Set in Malaysia, Indonesia and Australia, Snake is the first novel that Dewi Anggraeni has written about the Chinese descent communities in Southeast Asia. Their stories, woven into the tapestry of the mainstream Malay societies of Malaysia and Indonesia, have not only contributed to the respective society and national culture. They have also moulded the Southeast Asian overseas Chinese into a fascinating society in their own right.
In common with Dewi’s earlier novels, Snake presents us with an intangible, even mysterious, part of Southeast Asian life. While effective curses, and the power inanimate objects can have over people – power for good or power for evil – are generally considered in Australia to be fantasy, they are very much a part of life in Southeast Asia. In Snake, a brooch worn as a clasp for the traditional blouse, the kebaya, has power over its owner.
Featuring Serena, a choreographer and lead dancer, Snake is the story of a family split by honour and pride, a family under the curse of a beautiful brooch. The brooch, named peniti ronce by its first owner, initially fascinates, and then destroys, its owner.
Serena becomes the new owner of the brooch, at a difficult time in her relationship with her partner, Kurt. At the same time, she is strangely drawn to Nancy, whom she meets by chance in Malacca. When Kurt returns to Australia after his daughter sprains her ankle, Serena and Nancy discover they are of the same family, but from different sides of the dispute. Nancy’s mother is shocked to learn that Serena has the brooch, and warns her to get rid of it before it destroys her.
Snake is the story of Serena’s increasing enchantment with the brooch and her family’s efforts to convince her to voluntarily part with it to save herself from its curse. The thrilling climax is totally unpredictable.
Dewi’s images of the crowded streets, the shops and homes of Malacca and the family gathering at home for a funeral in Jakarta, bring the reader into a closer relationship with the Chinese communities in Malaysia and Indonesia than is possible in an all too brief holiday tour.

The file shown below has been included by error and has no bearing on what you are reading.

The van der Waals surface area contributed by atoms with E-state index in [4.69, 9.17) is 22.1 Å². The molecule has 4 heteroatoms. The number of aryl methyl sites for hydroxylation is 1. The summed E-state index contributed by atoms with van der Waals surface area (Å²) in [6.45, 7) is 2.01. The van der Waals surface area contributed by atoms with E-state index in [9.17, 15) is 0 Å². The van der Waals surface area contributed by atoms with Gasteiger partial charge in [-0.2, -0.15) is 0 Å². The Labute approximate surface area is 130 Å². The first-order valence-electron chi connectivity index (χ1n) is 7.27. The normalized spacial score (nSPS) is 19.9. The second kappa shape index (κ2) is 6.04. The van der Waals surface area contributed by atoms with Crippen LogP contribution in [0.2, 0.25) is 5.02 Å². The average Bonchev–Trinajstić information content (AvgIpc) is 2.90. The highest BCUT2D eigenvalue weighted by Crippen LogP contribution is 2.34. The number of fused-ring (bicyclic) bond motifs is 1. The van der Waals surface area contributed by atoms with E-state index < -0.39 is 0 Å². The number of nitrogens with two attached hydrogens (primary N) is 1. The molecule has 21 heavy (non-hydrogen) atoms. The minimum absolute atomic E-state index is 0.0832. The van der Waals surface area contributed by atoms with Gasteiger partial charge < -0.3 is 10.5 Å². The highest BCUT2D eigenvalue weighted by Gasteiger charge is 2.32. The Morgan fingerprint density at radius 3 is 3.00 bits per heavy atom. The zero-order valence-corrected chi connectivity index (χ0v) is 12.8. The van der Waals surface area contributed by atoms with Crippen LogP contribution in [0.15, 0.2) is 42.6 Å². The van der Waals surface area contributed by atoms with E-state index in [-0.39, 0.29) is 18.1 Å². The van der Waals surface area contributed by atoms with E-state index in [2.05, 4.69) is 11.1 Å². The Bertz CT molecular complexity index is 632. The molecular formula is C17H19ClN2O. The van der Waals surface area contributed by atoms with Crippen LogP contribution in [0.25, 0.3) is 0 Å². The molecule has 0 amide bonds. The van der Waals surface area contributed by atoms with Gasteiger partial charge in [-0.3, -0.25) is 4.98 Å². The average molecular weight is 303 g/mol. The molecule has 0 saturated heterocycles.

March 2003, 240pp
Fiction, 1st Edition
Paperback, 216 x 138 mm
ISBN 0 9578735 7 3
RRP $aud 22-95
As a published writer of novels, short stories and essays, and an established role as a regional journalist, Dewi Anggraeni is well-known in both Australia and Indonesia, especially among those in both countries who maintain an interest in regional affairs.
Her major works have been published by Indra Publishing:
Who Did This To Our Bali?, 2003
Neighbourhood Tales: A Bilingual Collection, 2001
Journeys Through Shadows, 1998
Stories of Indian Pacific, 1992
Parallel Forces, 1988
The Root of all Evil, 1987
Dewi’s poetry, short stories and essays appear in anthologies from a range of publishers:
“Journey to My Cultural Home” in Weaving a Double Cloth; Stories of Asia Pacific Women in Australia (Ed. Myra Jean Bourke, Susanne Holzknecht and Annie Bartlett, Pandanus Books, 2002)
“Exposing Crimes Against Women” in The Last Days of President Suharto (Ed. Edward Aspinall, Herb Feith and Gerry van Klinken, Monash Asia Institute, 1999)
“Rejected by Ibu Pertiwi” in Motherlode (Ed. Stephanie Holt and Maryanne Lynch, Sybylla Feminist Press, 1997)
“From Indonesia to Australia and Back: Cultural Sensitivities” in Crossing Cultures: Essays on Literature & Culture of the Asia-Pacific (Ed.Bruce Bennett, Jeff Doyle, Satendra Nandan, Skoob Books, 1996)
“Illegal” in Our Heritage (Ed. Satyagraha Hoerip, Pustaka Binaman Pressindo, 1993)
“Irritations” in Striking Chords (Ed. Sneja Gunew and Kateryna O Longley, Allen & Unwin, 1992)
“Mal Tombé” in Beyond the Echo (Ed. Sneja Gunew and Jan Mahyuddin UQP, 1988)
“A Foreigner in East Gippsland” in Up From Below (Women’s Redress Press Inc., 1987)